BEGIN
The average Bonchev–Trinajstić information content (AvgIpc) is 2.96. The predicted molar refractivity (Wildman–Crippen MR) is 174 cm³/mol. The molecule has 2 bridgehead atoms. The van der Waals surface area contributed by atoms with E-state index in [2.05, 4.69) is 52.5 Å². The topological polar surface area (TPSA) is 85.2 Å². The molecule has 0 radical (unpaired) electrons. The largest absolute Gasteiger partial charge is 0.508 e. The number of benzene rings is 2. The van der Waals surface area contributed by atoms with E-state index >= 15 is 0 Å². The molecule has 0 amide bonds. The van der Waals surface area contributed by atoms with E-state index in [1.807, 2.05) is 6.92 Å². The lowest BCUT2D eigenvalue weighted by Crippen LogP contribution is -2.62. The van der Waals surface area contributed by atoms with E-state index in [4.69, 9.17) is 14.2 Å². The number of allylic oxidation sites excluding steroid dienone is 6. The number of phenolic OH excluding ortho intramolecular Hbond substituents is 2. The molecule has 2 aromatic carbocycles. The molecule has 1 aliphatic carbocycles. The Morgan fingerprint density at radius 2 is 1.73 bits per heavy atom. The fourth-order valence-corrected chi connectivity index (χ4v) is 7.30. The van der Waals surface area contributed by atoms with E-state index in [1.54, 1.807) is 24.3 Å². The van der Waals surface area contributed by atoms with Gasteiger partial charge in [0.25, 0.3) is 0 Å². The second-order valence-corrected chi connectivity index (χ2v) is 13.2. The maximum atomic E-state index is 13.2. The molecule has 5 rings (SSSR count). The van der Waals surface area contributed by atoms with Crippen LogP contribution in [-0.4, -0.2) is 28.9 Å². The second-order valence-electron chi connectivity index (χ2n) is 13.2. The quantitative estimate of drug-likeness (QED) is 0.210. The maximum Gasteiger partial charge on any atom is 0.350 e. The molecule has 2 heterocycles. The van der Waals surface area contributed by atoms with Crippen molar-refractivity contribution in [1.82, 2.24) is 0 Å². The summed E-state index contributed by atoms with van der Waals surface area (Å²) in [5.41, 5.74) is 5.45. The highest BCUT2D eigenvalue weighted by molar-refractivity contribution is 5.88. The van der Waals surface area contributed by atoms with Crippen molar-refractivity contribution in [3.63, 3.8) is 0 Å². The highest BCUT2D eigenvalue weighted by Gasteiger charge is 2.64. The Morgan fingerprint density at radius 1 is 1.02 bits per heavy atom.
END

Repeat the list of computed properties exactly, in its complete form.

The average Bonchev–Trinajstić information content (AvgIpc) is 2.96. The predicted molar refractivity (Wildman–Crippen MR) is 174 cm³/mol. The molecule has 2 bridgehead atoms. The van der Waals surface area contributed by atoms with E-state index in [2.05, 4.69) is 52.5 Å². The topological polar surface area (TPSA) is 85.2 Å². The molecule has 0 radical (unpaired) electrons. The largest absolute Gasteiger partial charge is 0.508 e. The number of benzene rings is 2. The van der Waals surface area contributed by atoms with E-state index >= 15 is 0 Å². The molecule has 0 amide bonds. The van der Waals surface area contributed by atoms with E-state index in [1.807, 2.05) is 6.92 Å². The lowest BCUT2D eigenvalue weighted by Crippen LogP contribution is -2.62. The van der Waals surface area contributed by atoms with E-state index in [4.69, 9.17) is 14.2 Å². The number of allylic oxidation sites excluding steroid dienone is 6. The number of phenolic OH excluding ortho intramolecular Hbond substituents is 2. The molecule has 2 aromatic carbocycles. The molecule has 1 aliphatic carbocycles. The Morgan fingerprint density at radius 2 is 1.73 bits per heavy atom. The fourth-order valence-corrected chi connectivity index (χ4v) is 7.30. The van der Waals surface area contributed by atoms with E-state index in [1.54, 1.807) is 24.3 Å². The van der Waals surface area contributed by atoms with Gasteiger partial charge in [0.25, 0.3) is 0 Å². The second-order valence-corrected chi connectivity index (χ2v) is 13.2. The maximum atomic E-state index is 13.2. The molecule has 5 rings (SSSR count). The van der Waals surface area contributed by atoms with Crippen LogP contribution in [-0.4, -0.2) is 28.9 Å². The second-order valence-electron chi connectivity index (χ2n) is 13.2. The quantitative estimate of drug-likeness (QED) is 0.210. The maximum Gasteiger partial charge on any atom is 0.350 e. The molecule has 2 heterocycles. The van der Waals surface area contributed by atoms with Crippen molar-refractivity contribution in [1.82, 2.24) is 0 Å². The summed E-state index contributed by atoms with van der Waals surface area (Å²) in [5.41, 5.74) is 5.45. The highest BCUT2D eigenvalue weighted by molar-refractivity contribution is 5.88. The van der Waals surface area contributed by atoms with Crippen molar-refractivity contribution in [3.63, 3.8) is 0 Å². The highest BCUT2D eigenvalue weighted by Gasteiger charge is 2.64. The Morgan fingerprint density at radius 1 is 1.02 bits per heavy atom.